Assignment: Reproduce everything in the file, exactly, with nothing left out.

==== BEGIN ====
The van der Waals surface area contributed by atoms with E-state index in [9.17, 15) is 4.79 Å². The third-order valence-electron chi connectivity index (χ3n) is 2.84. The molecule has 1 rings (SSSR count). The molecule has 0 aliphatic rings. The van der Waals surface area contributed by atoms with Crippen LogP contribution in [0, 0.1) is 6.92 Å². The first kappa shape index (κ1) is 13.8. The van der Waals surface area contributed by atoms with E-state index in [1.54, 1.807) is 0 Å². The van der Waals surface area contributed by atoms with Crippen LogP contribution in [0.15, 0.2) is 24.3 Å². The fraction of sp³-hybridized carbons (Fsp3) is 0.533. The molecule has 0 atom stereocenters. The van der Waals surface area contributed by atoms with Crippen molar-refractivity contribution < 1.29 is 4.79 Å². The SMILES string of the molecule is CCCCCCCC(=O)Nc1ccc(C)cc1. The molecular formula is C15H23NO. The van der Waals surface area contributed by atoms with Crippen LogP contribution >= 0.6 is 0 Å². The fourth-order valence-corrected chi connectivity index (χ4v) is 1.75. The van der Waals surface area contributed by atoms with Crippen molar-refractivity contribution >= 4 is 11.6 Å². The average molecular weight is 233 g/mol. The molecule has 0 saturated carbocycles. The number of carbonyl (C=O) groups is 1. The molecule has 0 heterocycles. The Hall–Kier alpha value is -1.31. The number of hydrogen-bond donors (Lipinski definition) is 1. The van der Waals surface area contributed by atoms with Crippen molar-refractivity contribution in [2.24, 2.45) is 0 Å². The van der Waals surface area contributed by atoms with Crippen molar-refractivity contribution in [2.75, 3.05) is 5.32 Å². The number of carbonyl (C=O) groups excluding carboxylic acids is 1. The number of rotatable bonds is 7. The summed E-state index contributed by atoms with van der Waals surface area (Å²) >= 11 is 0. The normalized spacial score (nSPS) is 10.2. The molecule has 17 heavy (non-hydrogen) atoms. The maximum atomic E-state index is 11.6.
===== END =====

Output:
The van der Waals surface area contributed by atoms with E-state index in [9.17, 15) is 4.79 Å². The third-order valence-electron chi connectivity index (χ3n) is 2.84. The molecule has 1 rings (SSSR count). The molecule has 0 aliphatic rings. The van der Waals surface area contributed by atoms with Crippen LogP contribution in [0, 0.1) is 6.92 Å². The first kappa shape index (κ1) is 13.8. The van der Waals surface area contributed by atoms with E-state index in [1.54, 1.807) is 0 Å². The van der Waals surface area contributed by atoms with Crippen LogP contribution in [0.15, 0.2) is 24.3 Å². The fraction of sp³-hybridized carbons (Fsp3) is 0.533. The molecule has 0 atom stereocenters. The van der Waals surface area contributed by atoms with Crippen molar-refractivity contribution < 1.29 is 4.79 Å². The SMILES string of the molecule is CCCCCCCC(=O)Nc1ccc(C)cc1. The molecular formula is C15H23NO. The van der Waals surface area contributed by atoms with Crippen LogP contribution >= 0.6 is 0 Å². The fourth-order valence-corrected chi connectivity index (χ4v) is 1.75. The van der Waals surface area contributed by atoms with Crippen molar-refractivity contribution >= 4 is 11.6 Å². The average molecular weight is 233 g/mol. The molecule has 0 saturated carbocycles. The number of carbonyl (C=O) groups is 1. The molecule has 0 heterocycles. The Hall–Kier alpha value is -1.31. The number of hydrogen-bond donors (Lipinski definition) is 1. The van der Waals surface area contributed by atoms with Crippen molar-refractivity contribution in [2.24, 2.45) is 0 Å². The van der Waals surface area contributed by atoms with Crippen molar-refractivity contribution in [2.75, 3.05) is 5.32 Å². The number of carbonyl (C=O) groups excluding carboxylic acids is 1. The number of rotatable bonds is 7. The summed E-state index contributed by atoms with van der Waals surface area (Å²) >= 11 is 0. The normalized spacial score (nSPS) is 10.2. The molecule has 17 heavy (non-hydrogen) atoms. The maximum atomic E-state index is 11.6.